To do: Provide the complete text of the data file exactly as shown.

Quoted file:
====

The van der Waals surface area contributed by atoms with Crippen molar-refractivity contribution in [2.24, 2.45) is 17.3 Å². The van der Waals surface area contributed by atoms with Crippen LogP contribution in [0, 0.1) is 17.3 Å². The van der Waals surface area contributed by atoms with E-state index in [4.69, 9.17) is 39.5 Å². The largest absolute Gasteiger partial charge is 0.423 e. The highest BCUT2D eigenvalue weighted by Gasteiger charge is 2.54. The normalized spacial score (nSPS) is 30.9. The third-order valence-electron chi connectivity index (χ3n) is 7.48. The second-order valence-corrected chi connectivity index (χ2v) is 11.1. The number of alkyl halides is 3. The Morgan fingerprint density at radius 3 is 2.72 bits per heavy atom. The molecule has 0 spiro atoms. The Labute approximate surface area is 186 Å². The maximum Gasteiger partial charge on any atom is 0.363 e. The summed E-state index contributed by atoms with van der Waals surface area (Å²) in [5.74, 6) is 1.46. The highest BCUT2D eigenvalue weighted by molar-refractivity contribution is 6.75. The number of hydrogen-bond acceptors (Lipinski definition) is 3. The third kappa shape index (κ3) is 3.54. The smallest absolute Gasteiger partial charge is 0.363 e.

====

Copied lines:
The van der Waals surface area contributed by atoms with Crippen molar-refractivity contribution in [2.24, 2.45) is 17.3 Å². The van der Waals surface area contributed by atoms with Crippen LogP contribution in [0, 0.1) is 17.3 Å². The van der Waals surface area contributed by atoms with E-state index in [4.69, 9.17) is 39.5 Å². The largest absolute Gasteiger partial charge is 0.423 e. The highest BCUT2D eigenvalue weighted by Gasteiger charge is 2.54. The normalized spacial score (nSPS) is 30.9. The third-order valence-electron chi connectivity index (χ3n) is 7.48. The second-order valence-corrected chi connectivity index (χ2v) is 11.1. The number of alkyl halides is 3. The Morgan fingerprint density at radius 3 is 2.72 bits per heavy atom. The molecule has 0 spiro atoms. The Labute approximate surface area is 186 Å². The maximum Gasteiger partial charge on any atom is 0.363 e. The summed E-state index contributed by atoms with van der Waals surface area (Å²) in [5.74, 6) is 1.46. The highest BCUT2D eigenvalue weighted by molar-refractivity contribution is 6.75. The number of hydrogen-bond acceptors (Lipinski definition) is 3. The third kappa shape index (κ3) is 3.54. The smallest absolute Gasteiger partial charge is 0.363 e.